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Vegetarian Journal May/June 2001

How to Cook Mouthwatering Greens

By Cynthia Lair


Everyone wants to look good, feel better, and have more energy. Billions of dollars are spent buying supplements each year toward this end. Yet we often overlook simple dietary changes that can provide our bodies with the nutrients they need to achieve the goals we want. Some of the most nutrient-dense foods available on the planet are dark leafy greens—the superheroes of the vegetable world. Eating a helping of delicious, dark leafy greens each day can help keep you in tip-top shape. Popeye was right. So why isn’t everybody putting greens on their must-have lists for the grocery store?

Lots of people are unfamiliar with how to prepare them, especially how to cook the more mature greens, like collards and kale, so they are not bitter. Once the basics of cooking greens are demystified and you see the results of including them in your diet, you’ll want them to make a regular appearance at your dining table.

HOW TO PICK GREENS

Arugula, beet greens, bok choy, collard greens, dandelion greens, kale, lamb’s quarters, mustard greens, spinach, swiss chard , and watercress are only a partial list of the kinds of these superheroes. I also like to in-clude green leafy herbs like basil, Italian parsley, cilantro, and mint, which provide many of the same benefits. Greens are easy to grow, so if you have even a small yard, consider sowing some seeds. Most greens can be planted in spring after all frost is gone, and harvested July through August. Kale, collards, and mustard greens can be planted again in the fall. They overwinter nicely and produce fresh growth again in early spring. If growing is out of the question, your local farmers’ market or local natural foods market is your best option for purchasing fresh greens. Look for bright-colored, perky-looking greens. Pass by any bunch with brown spots, yellowing edges, or limp-looking leaves, and choose the more vitalized ones. Smaller leaves indicate a more immature plant, which means the greens may need little or no cooking. Their flavors will be milder and more delicate. Larger , thicker-leaved greens require a little more care but will have more robust flavors. Choose organic greens for the best possible flavors and to keep your ecological conscience clear.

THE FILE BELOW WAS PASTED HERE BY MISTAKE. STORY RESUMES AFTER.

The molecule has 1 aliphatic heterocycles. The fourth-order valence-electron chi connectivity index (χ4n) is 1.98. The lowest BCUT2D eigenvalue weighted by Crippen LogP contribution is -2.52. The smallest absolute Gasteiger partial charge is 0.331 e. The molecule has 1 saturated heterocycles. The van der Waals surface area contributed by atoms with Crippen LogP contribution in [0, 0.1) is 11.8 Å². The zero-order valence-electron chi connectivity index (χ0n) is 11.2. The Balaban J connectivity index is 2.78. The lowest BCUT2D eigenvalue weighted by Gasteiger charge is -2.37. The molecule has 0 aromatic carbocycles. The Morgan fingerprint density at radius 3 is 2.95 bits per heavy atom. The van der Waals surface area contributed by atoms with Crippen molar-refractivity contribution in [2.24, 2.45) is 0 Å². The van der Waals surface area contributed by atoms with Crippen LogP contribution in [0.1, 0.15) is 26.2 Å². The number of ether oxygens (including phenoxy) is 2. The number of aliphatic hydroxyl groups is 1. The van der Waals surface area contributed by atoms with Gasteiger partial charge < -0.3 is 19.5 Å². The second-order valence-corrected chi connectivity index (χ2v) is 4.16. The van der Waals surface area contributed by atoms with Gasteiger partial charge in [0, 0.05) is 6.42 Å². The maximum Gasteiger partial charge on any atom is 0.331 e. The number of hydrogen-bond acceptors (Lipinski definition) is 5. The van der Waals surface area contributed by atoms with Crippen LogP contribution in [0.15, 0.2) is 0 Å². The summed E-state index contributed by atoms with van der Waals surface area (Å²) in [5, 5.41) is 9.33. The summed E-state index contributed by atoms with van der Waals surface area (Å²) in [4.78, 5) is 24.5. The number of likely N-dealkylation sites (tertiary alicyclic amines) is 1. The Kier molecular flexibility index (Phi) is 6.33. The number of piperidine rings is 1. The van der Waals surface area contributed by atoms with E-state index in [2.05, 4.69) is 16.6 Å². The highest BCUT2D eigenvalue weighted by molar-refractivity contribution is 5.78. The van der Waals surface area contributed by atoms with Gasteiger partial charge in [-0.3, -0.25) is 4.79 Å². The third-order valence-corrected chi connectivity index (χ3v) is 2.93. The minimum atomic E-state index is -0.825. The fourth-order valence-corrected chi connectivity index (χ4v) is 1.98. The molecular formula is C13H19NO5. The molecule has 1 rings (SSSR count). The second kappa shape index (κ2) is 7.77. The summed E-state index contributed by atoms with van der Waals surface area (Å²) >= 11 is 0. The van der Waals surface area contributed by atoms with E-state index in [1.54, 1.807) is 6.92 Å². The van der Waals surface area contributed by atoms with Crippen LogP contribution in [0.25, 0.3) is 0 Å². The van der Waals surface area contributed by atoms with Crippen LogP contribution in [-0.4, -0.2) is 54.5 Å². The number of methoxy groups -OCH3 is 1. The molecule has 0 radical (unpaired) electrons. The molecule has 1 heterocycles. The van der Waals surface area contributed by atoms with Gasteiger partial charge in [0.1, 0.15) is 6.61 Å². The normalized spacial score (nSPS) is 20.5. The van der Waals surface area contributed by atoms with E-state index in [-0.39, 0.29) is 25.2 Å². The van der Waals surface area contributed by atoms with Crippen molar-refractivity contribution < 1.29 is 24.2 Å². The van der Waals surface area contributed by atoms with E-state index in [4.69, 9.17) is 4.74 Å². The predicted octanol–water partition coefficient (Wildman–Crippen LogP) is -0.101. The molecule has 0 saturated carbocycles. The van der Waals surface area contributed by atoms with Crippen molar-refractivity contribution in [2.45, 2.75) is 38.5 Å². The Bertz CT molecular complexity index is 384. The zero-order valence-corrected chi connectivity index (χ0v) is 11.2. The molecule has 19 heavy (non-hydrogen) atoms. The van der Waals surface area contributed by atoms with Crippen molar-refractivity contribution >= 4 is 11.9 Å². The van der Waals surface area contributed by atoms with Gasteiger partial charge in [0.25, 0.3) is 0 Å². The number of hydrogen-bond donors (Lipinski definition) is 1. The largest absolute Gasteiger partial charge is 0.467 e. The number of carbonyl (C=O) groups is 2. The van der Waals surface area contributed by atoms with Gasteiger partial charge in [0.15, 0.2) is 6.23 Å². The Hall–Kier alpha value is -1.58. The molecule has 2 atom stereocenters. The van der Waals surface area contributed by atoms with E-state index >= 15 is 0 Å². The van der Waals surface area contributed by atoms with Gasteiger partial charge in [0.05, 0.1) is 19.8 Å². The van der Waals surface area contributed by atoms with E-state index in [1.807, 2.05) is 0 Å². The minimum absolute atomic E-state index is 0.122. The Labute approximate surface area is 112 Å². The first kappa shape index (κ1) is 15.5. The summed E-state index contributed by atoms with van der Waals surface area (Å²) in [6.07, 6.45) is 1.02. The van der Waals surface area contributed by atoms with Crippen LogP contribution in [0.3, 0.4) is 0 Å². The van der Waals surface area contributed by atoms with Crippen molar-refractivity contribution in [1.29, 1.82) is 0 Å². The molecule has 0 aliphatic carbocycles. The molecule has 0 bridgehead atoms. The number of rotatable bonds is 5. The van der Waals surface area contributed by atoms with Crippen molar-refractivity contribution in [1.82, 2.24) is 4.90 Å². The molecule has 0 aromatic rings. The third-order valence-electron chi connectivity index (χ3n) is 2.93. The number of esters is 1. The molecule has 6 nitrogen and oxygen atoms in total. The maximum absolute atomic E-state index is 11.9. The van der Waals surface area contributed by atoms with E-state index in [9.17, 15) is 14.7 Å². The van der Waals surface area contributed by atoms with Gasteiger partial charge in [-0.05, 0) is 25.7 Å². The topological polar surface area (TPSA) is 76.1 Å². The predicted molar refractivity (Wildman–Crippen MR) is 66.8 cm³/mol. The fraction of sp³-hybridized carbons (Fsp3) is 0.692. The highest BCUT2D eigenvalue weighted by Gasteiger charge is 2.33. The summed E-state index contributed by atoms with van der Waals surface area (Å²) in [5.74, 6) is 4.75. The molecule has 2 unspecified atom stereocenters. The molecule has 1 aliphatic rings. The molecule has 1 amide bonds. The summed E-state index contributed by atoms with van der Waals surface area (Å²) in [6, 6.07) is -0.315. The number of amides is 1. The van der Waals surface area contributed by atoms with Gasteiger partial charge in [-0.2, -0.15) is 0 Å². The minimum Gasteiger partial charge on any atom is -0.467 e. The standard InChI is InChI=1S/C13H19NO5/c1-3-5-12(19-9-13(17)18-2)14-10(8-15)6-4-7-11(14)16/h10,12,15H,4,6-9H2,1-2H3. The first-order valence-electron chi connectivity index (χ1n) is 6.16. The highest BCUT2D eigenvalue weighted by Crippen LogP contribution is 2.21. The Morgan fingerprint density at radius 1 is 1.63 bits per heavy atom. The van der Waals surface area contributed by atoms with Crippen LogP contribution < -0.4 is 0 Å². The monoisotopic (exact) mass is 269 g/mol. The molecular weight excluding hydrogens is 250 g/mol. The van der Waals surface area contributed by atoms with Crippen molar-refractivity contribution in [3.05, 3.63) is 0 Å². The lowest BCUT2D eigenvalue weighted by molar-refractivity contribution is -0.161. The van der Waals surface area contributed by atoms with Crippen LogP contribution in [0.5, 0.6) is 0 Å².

HOW TO STORE GREENS

Vegetables are alive! They are respiring, which means that they need moisture and air to survive. If you store wet greens in a sealed plastic bag, they will rot quickly. If you toss a bunch of greens onto the bottom shelf of the fridge without a bag , they will dry out and wilt due to moisture loss. The best way to store them is slightly wet in an open or perforated plastic bag in the refrigerator. Fresh herbs do well if you trim off about 1/2-inch from the root ends, place them in a jar of water with a plastic bag over the top, and store them in the refrigerator. Stored properly, greens should keep about 3 days.

HOW TO PREPARE AND COOK GREENS

Fresh herbs and tender leaves like arugula, spinach, and watercress can be chopped raw and added to soups, salads, and grains , or lightly steamed. More mature greens like bok choy, kale, dandelion greens, and collards, taste bitter if you serve them raw, and often the texture is too tough for easy chewing. Steaming these greens actually intensifies the bitterness. They need to be cooked in liquid where the bitter flavor can be dispersed.